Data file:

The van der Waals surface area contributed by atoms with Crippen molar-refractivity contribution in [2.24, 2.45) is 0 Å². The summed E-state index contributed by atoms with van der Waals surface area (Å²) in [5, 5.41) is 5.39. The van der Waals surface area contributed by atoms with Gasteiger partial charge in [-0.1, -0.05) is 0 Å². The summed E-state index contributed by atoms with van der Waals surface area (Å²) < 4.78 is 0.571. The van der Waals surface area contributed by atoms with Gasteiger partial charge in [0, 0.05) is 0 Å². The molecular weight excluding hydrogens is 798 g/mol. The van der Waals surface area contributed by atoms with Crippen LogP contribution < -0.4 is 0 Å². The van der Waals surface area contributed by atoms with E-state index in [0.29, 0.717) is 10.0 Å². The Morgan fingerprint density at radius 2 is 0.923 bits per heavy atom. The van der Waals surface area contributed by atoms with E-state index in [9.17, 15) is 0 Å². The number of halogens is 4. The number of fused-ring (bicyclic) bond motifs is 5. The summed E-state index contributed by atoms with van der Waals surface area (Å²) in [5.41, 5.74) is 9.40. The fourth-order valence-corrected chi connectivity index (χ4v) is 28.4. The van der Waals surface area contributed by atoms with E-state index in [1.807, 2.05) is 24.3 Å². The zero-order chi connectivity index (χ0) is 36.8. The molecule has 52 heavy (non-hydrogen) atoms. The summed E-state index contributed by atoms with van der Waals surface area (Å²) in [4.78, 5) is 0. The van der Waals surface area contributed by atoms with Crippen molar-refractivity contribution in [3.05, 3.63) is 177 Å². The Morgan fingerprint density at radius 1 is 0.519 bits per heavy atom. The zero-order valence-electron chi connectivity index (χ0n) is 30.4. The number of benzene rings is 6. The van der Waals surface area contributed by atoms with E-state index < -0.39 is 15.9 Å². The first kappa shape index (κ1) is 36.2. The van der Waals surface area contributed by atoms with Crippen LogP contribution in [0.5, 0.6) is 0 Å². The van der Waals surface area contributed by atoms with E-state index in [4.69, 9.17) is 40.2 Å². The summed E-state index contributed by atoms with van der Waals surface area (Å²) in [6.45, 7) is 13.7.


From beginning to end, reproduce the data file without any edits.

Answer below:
The van der Waals surface area contributed by atoms with Crippen molar-refractivity contribution in [2.24, 2.45) is 0 Å². The summed E-state index contributed by atoms with van der Waals surface area (Å²) in [5, 5.41) is 5.39. The van der Waals surface area contributed by atoms with Gasteiger partial charge in [-0.1, -0.05) is 0 Å². The summed E-state index contributed by atoms with van der Waals surface area (Å²) < 4.78 is 0.571. The van der Waals surface area contributed by atoms with Gasteiger partial charge in [0, 0.05) is 0 Å². The molecular weight excluding hydrogens is 798 g/mol. The van der Waals surface area contributed by atoms with Crippen LogP contribution < -0.4 is 0 Å². The van der Waals surface area contributed by atoms with E-state index in [0.29, 0.717) is 10.0 Å². The Morgan fingerprint density at radius 2 is 0.923 bits per heavy atom. The van der Waals surface area contributed by atoms with E-state index in [9.17, 15) is 0 Å². The number of halogens is 4. The number of fused-ring (bicyclic) bond motifs is 5. The summed E-state index contributed by atoms with van der Waals surface area (Å²) in [5.41, 5.74) is 9.40. The fourth-order valence-corrected chi connectivity index (χ4v) is 28.4. The van der Waals surface area contributed by atoms with E-state index in [1.807, 2.05) is 24.3 Å². The zero-order chi connectivity index (χ0) is 36.8. The molecule has 52 heavy (non-hydrogen) atoms. The summed E-state index contributed by atoms with van der Waals surface area (Å²) in [4.78, 5) is 0. The van der Waals surface area contributed by atoms with Crippen molar-refractivity contribution in [3.05, 3.63) is 177 Å². The Morgan fingerprint density at radius 1 is 0.519 bits per heavy atom. The zero-order valence-electron chi connectivity index (χ0n) is 30.4. The number of benzene rings is 6. The van der Waals surface area contributed by atoms with E-state index < -0.39 is 15.9 Å². The first kappa shape index (κ1) is 36.2. The van der Waals surface area contributed by atoms with Crippen LogP contribution in [0.5, 0.6) is 0 Å². The van der Waals surface area contributed by atoms with E-state index in [4.69, 9.17) is 40.2 Å². The summed E-state index contributed by atoms with van der Waals surface area (Å²) in [6.45, 7) is 13.7.